International Sugar Journal

Naturally sourced cyan blue could replace synthetic blue dye used in the food industry [Full subscriber]

an international team of researchers, leveraging synthetic biology and computational protein design tools, have developed a long-sought naturally derived cyan blue colourant sourced from red cabbage anthocyanin pigments that may offer an alternative to the synthetically-produced industry standard blue dye, although more testing is needed to determine the compound’s safety.

Read more …

Extending enzymes lifespan through metabolic engineering would drive productivity [Full subscriber]

The continuous replacement of enzymes and other proteins appropriates up to half the maintenance energy budget in microorganisms and plants. High enzyme replacement rates, therefore, cut the productivity of biosystems ranging from microbial fermentation to crops. Enzyme engineering via synthetic biology to extend its life is proposed by researchers from the University of Florida, Argonne National Laboratory, The University of Chicago and the University of Western, whereby they also present a new benchmark for evaluating the durability of any enzyme.

Read more …

New synthetic biology tools paves way for complex plant engineering [Full subscriber]

Agricultural biotechnology strategies often require the precise regulation of multiple genes to effectively modify complex plant traits. However, most efforts are hindered by a lack of characterized tools that allow for reliable and targeted expression of transgenes. Now, researchers at Joint BioEnergy Institute (JBEI) in the USA have developed a new set of synthetic biology tools that could unlock advanced plant engineering.

Read more …

Speeding up metabolic engineering with machine learning [Full subscriber]

Synthetic biology allows us to bioengineer cells to synthesize novel valuable molecules such as renewable biofuels or anticancer drugs. However, traditional synthetic biology approaches involve ad-hoc engineering practices, which lead to long development times. Now, researchers at the Department of Energy’s Lawrence Berkeley National Laboratory have created a new tool that adapts machine learning algorithms to the needs of synthetic biology, dramatically reducing the time spent engineering drugs and chemicals.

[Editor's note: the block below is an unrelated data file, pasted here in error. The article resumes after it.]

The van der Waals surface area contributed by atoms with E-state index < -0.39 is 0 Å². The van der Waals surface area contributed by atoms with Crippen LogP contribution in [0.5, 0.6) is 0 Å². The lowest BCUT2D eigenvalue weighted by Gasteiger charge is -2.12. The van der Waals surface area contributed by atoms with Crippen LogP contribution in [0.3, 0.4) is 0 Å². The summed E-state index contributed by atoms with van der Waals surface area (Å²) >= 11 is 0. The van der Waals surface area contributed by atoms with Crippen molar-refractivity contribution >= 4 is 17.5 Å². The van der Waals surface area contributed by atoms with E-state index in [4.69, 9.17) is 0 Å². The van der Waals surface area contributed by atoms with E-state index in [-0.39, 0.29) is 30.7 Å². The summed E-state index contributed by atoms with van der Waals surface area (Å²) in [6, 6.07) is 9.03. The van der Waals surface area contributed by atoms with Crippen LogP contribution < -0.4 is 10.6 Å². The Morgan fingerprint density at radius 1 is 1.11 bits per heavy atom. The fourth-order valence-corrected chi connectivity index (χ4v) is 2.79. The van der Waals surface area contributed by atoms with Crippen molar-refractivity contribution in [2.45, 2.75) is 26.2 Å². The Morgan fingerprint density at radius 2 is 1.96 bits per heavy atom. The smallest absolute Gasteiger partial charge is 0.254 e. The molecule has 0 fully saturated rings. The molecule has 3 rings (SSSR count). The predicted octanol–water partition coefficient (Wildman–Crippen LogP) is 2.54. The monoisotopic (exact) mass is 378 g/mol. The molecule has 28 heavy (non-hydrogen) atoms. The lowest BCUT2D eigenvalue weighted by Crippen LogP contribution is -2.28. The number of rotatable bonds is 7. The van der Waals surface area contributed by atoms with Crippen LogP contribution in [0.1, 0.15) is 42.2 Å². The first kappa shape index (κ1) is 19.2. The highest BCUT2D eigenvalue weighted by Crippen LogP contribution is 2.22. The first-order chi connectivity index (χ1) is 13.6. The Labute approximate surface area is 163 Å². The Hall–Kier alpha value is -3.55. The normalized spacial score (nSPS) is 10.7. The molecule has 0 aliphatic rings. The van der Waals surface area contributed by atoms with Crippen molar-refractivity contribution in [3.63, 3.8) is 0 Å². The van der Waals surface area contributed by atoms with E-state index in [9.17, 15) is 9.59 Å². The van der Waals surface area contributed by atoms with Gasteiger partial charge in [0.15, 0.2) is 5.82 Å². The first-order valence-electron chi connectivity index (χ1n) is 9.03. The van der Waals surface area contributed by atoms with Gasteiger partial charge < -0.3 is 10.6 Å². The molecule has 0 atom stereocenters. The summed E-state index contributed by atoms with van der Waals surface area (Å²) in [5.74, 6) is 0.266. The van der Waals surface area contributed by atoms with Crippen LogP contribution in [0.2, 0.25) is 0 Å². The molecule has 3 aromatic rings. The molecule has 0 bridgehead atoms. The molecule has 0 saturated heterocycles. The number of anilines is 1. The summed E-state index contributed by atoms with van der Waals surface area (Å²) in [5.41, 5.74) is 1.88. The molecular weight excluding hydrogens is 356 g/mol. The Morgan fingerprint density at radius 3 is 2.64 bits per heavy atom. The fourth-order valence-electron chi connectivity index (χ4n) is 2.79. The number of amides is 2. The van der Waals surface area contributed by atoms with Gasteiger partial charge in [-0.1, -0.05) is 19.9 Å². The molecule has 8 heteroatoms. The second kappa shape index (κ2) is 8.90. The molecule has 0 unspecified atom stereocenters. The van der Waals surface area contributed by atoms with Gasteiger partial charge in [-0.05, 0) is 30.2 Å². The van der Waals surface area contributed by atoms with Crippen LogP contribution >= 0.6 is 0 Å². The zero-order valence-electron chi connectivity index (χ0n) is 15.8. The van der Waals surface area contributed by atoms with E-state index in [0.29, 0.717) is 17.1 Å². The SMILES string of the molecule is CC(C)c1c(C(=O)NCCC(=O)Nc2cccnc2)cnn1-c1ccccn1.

Read more …

Bioengineered microbes facilitate the production of isoprenoids [Full subscriber]

Now, researchers at the University of South Florida have engineered microorganisms for synthesizing isoprenoids.

Read more …

E. coli engineered to synthesise terpenes [Registered]

Researchers from North Carolina State University have developed an artificial enzymatic pathway for synthesizing isoprenoids, or terpenes, in bioengineered E. coli.

Read more …

Rewiring plant defence genes to resist disease attack [Registered]

Plants can be genetically rewired to resist the devastating effects of disease – significantly reducing crop waste worldwide – according to new research into synthetic biology.

Read more …

Researchers engineer artificial cells that harnesses photosynthesis to perform designer reactions [Registered]

In the quest to build an artificial cell, there are two approaches: The first, re-engineer the genomic software of a living cell. The second, focuses on cellular hardware, building simple, cell-like structures from the ground up that mimic the function of living cells. One of the biggest challenges in this second approach is mimicking the intricate chemical and biological reactions required for cells to perform complex behaviours.

Read more …

SimPath licenses ORNL’s novel synthetic biology system [Registered]

The biotech start-up SimPath has licensed a novel cloning system developed by the Department of Energy’s Oak Ridge National Laboratory (ORNL) that generates and assembles the biological building blocks necessary to synthetically bioengineer new medicines and fuels.

Read more …

Deinove targets cosmetics sector, drops interest in biofuels [Registered]

After biofuels and carotenoids, the French biotech start-up Deinove is now moving forward on the cosmetics front. Its engineered microbes can produce a number of high-value chemicals for skin care, and Deinove plans to bring them to market until the end of 2018.

Read more …